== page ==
that you will call during the flow. In this case, that system is
- Click Select properties from applications, select
Salesforce, and choose the field definitions from
- Decide which actions you want the API to perform. In this example, you
want to create a contact in Salesforce. Click Create
contact. Later, you will add the Retrieve contact by ID
option and the Replace or create contact option.
- Click Implement flow.
You now see a basic flow diagram with a request and a response
step, and a plus sign (+) so that you can add more actions in the
You also see an example of the JSON that a caller of the API must
- Set up the next action—a call to Salesforce to create a new
contact—that the flow will perform:
- Click the + sign to see the list of
applications that App Connect can connect to.
- Scroll down, and click Salesforce. You now
see a list of actions that you can perform on Salesforce.
- Click Create Contact. Be careful not
to select the “Create Contract” option, which is a different
- In the form that shows the data fields that you can send to a
Create Contact on Salesforce, populate these fields with data
from the request model that you created earlier. If you use
similar names, you can click Auto match
fields to pre-populate the form automatically. If
you scroll down, you see that the relevant fields are
If the objects you are mapping from have different names,
you can manually map them. You’ll see an example of manual
mapping later when you prepare the response data.
At the top of the list, you see the Account ID field in
Salesforce to which the Id field from the request model is
- Leave the Account ID field blank on the Create Contact step
because, in this example, the caller of the API does not have
an Account ID. Salesforce creates the Account ID and returns it
- Click Response and decide how you want the response to look. As mentioned
previously, Salesforce creates the Account ID during the
“Create Contact” action. Therefore, map the Account ID data
back into the response.
- Click the list icon to the right of the Id
field to display the References list. From this list, you can
map data from any part of the preceding flow. In this example,
you can get data from the original request or from the
response you received from the Create Contact we performed on
Salesforce. Choose the Contact ID from the
response from Salesforce.
If you click the fx icon to the right of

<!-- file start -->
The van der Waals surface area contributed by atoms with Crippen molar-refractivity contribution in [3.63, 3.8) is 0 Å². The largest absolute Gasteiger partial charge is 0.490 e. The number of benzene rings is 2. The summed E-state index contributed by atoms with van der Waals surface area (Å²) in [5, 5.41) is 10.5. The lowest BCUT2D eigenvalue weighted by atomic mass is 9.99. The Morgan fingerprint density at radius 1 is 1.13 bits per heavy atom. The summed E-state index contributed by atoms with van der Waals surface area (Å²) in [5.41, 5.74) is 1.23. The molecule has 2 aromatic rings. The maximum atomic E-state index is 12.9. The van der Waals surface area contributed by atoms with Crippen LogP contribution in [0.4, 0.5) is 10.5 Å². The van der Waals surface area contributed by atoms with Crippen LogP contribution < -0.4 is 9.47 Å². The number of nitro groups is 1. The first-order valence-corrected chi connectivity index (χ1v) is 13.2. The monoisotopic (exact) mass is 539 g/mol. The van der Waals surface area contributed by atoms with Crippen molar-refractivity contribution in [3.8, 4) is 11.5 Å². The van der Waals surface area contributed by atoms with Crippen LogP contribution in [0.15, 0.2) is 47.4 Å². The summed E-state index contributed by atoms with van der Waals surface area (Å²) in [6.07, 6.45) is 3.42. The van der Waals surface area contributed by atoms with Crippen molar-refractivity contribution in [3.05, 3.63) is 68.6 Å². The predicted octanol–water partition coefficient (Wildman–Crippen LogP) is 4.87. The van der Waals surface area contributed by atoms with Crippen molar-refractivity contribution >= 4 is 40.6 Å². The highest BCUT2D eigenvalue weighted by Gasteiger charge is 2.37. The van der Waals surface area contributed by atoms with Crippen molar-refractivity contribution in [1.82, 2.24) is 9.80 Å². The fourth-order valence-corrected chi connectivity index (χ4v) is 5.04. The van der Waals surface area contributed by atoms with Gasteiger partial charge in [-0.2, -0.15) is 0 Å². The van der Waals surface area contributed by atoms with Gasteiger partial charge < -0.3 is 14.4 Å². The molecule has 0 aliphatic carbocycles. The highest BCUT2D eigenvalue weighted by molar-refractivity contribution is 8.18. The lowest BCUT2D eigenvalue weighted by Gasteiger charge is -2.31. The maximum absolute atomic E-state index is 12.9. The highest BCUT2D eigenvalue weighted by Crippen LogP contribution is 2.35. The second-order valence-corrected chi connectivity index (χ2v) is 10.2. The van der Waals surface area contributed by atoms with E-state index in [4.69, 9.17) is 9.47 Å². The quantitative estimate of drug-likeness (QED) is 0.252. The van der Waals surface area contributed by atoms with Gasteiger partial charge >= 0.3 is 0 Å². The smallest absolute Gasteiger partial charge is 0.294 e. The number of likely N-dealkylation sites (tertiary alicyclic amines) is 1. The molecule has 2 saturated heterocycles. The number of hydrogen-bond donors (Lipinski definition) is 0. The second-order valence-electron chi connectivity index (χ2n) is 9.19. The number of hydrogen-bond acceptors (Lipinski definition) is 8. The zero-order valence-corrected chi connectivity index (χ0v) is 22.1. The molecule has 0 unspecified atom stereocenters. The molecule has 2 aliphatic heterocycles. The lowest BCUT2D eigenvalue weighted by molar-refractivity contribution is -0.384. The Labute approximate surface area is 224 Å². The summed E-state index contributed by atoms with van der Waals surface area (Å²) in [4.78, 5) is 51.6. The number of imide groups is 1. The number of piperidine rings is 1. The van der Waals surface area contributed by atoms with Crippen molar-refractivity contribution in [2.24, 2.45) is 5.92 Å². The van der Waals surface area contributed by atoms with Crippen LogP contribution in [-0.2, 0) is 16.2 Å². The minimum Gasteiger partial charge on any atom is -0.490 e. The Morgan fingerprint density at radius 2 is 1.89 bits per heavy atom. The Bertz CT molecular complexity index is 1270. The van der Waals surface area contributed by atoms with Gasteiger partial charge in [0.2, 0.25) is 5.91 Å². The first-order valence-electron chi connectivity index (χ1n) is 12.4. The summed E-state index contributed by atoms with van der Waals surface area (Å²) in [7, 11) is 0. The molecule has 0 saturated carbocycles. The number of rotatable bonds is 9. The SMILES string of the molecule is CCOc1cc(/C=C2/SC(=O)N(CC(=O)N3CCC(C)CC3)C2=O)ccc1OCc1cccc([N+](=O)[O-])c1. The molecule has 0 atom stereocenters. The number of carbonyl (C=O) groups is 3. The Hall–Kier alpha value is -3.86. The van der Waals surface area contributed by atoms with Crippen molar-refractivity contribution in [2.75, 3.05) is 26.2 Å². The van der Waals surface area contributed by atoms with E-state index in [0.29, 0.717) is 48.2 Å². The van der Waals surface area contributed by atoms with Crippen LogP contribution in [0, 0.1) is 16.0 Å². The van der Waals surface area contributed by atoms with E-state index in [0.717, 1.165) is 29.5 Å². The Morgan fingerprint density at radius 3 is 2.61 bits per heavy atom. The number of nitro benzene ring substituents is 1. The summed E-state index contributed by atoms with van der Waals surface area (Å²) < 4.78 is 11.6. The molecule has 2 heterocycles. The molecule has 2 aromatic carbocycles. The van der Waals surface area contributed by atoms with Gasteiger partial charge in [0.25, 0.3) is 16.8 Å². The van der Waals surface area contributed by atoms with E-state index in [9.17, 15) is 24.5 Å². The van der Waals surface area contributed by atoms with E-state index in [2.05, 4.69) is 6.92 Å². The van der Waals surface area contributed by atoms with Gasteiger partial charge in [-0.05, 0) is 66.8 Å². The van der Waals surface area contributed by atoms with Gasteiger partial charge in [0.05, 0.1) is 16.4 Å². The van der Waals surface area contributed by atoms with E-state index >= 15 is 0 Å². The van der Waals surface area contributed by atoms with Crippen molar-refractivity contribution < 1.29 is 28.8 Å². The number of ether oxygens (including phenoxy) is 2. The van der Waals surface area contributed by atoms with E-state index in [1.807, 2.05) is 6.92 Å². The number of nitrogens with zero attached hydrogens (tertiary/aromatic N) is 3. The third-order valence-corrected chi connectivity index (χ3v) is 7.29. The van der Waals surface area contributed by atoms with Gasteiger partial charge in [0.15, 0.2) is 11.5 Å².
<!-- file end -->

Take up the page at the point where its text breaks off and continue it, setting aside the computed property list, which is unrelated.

the ID field, you can perform more sophisticated actions
to create the data to map into the field. This level of
detail goes beyond the purpose of this tutorial.
- Click the + sign to see the list of
- Click Manage to see the information that is
available. You don’t need this information yet, but you will need to
know where to find it later.
On this page, the Download API button downloads
the API definition, which the calling applications (IBM BPM in
this tutorial) will need. IBM App Connect uses the industry
standard Open API Specification format, which is formally known as
By default, APIs are always set up with a basic authentication
mechanism, such as https and user credentials. If many
applications will reuse an API, the API requires a more
sophisticated gateway, which is the Manage API with IBM
API Connect button. You can use this button to add
more security, such as OAuth, and perform traffic management to
control the throughput of requests to the API to protect
downstream systems. You can also set up different API usage plans.
IBM API Connect also provides a developer portal that you can
immediately use to explore how to use the API, self-administer the
plans that you want to use, and monitor your use with customizable
analytics. You can even monetize the API by charging different
amounts for each plan.
For security reasons, the API definition file doesn’t include the
URL, user name, and password that are needed by anyone who calls
this API. This information is provided separately on the page with
a simple mechanism to copy them to the clipboard.
- Enter a name for the API that you will use in the dashboard. You can
add this name any time during the flow creation. Click
Done to return to the dashboard.
dashboard, you see the new flow as an icon summary, which
indicates that it is an API (rather than an event-driven flow) and
connects to Salesforce. The API defaults to the Stopped
- Click the More actions (three dots) icon to the right
of the flow, and then click Start API.
You now have a secured but publicly available API that is ready for use in
any application that has the credentials.
Create an external service
configuration in IBM BPM
Now, you use the API that you created in IBM App Connect within a process
in IBM BPM. You set it up so that it is easier to reuse in multiple parts